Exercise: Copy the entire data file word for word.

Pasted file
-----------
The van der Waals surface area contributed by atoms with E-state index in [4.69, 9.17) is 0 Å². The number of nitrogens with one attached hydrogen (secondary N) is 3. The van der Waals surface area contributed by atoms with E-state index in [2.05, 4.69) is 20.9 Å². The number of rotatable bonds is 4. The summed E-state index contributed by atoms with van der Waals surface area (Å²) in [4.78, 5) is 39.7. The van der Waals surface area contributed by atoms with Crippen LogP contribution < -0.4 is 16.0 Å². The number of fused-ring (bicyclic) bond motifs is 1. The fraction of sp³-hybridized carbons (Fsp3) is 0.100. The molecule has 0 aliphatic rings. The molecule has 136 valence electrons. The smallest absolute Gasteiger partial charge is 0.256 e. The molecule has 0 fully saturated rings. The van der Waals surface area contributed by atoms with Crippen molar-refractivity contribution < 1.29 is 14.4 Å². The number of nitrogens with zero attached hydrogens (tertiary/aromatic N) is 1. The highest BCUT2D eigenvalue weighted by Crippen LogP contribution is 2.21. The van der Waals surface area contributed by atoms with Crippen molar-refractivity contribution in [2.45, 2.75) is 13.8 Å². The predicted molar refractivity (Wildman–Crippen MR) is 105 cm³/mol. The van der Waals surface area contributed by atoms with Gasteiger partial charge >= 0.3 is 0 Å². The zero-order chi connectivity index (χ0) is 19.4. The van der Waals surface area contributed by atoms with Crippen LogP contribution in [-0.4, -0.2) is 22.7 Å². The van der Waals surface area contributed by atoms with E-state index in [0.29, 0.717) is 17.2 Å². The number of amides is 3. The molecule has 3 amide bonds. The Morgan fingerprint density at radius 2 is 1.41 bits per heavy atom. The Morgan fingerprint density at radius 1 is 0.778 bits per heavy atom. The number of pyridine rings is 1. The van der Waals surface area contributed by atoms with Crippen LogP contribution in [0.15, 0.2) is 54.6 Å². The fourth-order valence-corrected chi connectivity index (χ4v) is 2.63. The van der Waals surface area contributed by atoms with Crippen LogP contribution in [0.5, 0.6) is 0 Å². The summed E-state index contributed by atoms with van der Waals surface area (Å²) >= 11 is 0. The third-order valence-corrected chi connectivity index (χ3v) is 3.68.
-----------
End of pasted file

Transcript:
The van der Waals surface area contributed by atoms with E-state index in [4.69, 9.17) is 0 Å². The number of nitrogens with one attached hydrogen (secondary N) is 3. The van der Waals surface area contributed by atoms with E-state index in [2.05, 4.69) is 20.9 Å². The number of rotatable bonds is 4. The summed E-state index contributed by atoms with van der Waals surface area (Å²) in [4.78, 5) is 39.7. The van der Waals surface area contributed by atoms with Crippen LogP contribution < -0.4 is 16.0 Å². The number of fused-ring (bicyclic) bond motifs is 1. The fraction of sp³-hybridized carbons (Fsp3) is 0.100. The molecule has 0 aliphatic rings. The molecule has 136 valence electrons. The smallest absolute Gasteiger partial charge is 0.256 e. The molecule has 0 fully saturated rings. The van der Waals surface area contributed by atoms with Crippen molar-refractivity contribution < 1.29 is 14.4 Å². The number of nitrogens with zero attached hydrogens (tertiary/aromatic N) is 1. The highest BCUT2D eigenvalue weighted by Crippen LogP contribution is 2.21. The van der Waals surface area contributed by atoms with Crippen molar-refractivity contribution in [2.45, 2.75) is 13.8 Å². The predicted molar refractivity (Wildman–Crippen MR) is 105 cm³/mol. The van der Waals surface area contributed by atoms with Gasteiger partial charge >= 0.3 is 0 Å². The zero-order chi connectivity index (χ0) is 19.4. The van der Waals surface area contributed by atoms with Crippen LogP contribution in [-0.4, -0.2) is 22.7 Å². The van der Waals surface area contributed by atoms with E-state index in [0.29, 0.717) is 17.2 Å². The number of amides is 3. The molecule has 3 amide bonds. The Morgan fingerprint density at radius 2 is 1.41 bits per heavy atom. The Morgan fingerprint density at radius 1 is 0.778 bits per heavy atom. The number of pyridine rings is 1. The van der Waals surface area contributed by atoms with Crippen LogP contribution in [0.15, 0.2) is 54.6 Å². The fourth-order valence-corrected chi connectivity index (χ4v) is 2.63. The van der Waals surface area contributed by atoms with Crippen LogP contribution in [0.5, 0.6) is 0 Å². The summed E-state index contributed by atoms with van der Waals surface area (Å²) >= 11 is 0. The third-order valence-corrected chi connectivity index (χ3v) is 3.68.